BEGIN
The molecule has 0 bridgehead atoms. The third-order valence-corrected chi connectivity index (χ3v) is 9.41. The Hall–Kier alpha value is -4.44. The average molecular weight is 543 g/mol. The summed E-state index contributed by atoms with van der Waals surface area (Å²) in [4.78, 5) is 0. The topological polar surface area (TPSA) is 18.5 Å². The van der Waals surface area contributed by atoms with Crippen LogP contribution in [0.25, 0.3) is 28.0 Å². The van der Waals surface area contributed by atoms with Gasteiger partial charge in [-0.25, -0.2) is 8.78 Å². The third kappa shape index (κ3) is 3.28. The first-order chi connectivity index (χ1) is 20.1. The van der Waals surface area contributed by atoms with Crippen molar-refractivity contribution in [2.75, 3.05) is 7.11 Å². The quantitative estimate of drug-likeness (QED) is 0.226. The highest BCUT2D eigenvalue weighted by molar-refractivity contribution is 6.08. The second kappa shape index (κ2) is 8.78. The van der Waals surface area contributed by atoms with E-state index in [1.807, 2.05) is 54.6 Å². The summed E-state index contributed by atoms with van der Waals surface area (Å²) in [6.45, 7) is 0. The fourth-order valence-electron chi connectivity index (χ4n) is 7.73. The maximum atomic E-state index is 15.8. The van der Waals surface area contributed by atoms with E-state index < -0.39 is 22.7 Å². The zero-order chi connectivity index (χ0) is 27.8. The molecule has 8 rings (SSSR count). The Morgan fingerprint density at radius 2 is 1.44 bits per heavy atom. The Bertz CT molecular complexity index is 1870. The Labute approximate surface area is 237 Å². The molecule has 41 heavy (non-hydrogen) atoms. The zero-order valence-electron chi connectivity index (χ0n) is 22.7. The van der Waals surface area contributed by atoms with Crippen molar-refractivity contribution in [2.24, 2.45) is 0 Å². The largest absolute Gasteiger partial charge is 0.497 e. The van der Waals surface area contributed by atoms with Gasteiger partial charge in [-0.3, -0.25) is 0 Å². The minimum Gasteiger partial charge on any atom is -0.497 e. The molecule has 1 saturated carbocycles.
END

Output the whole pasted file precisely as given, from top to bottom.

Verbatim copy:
The molecule has 0 bridgehead atoms. The third-order valence-corrected chi connectivity index (χ3v) is 9.41. The Hall–Kier alpha value is -4.44. The average molecular weight is 543 g/mol. The summed E-state index contributed by atoms with van der Waals surface area (Å²) in [4.78, 5) is 0. The topological polar surface area (TPSA) is 18.5 Å². The van der Waals surface area contributed by atoms with Crippen LogP contribution in [0.25, 0.3) is 28.0 Å². The van der Waals surface area contributed by atoms with Gasteiger partial charge in [-0.25, -0.2) is 8.78 Å². The third kappa shape index (κ3) is 3.28. The first-order chi connectivity index (χ1) is 20.1. The van der Waals surface area contributed by atoms with Crippen molar-refractivity contribution in [2.75, 3.05) is 7.11 Å². The quantitative estimate of drug-likeness (QED) is 0.226. The highest BCUT2D eigenvalue weighted by molar-refractivity contribution is 6.08. The second kappa shape index (κ2) is 8.78. The van der Waals surface area contributed by atoms with E-state index in [1.807, 2.05) is 54.6 Å². The summed E-state index contributed by atoms with van der Waals surface area (Å²) in [6.45, 7) is 0. The fourth-order valence-electron chi connectivity index (χ4n) is 7.73. The maximum atomic E-state index is 15.8. The van der Waals surface area contributed by atoms with E-state index < -0.39 is 22.7 Å². The zero-order chi connectivity index (χ0) is 27.8. The molecule has 8 rings (SSSR count). The Morgan fingerprint density at radius 2 is 1.44 bits per heavy atom. The Bertz CT molecular complexity index is 1870. The Labute approximate surface area is 237 Å². The molecule has 41 heavy (non-hydrogen) atoms. The zero-order valence-electron chi connectivity index (χ0n) is 22.7. The van der Waals surface area contributed by atoms with Crippen molar-refractivity contribution in [2.24, 2.45) is 0 Å². The largest absolute Gasteiger partial charge is 0.497 e. The van der Waals surface area contributed by atoms with Gasteiger partial charge in [-0.3, -0.25) is 0 Å². The minimum Gasteiger partial charge on any atom is -0.497 e. The molecule has 1 saturated carbocycles.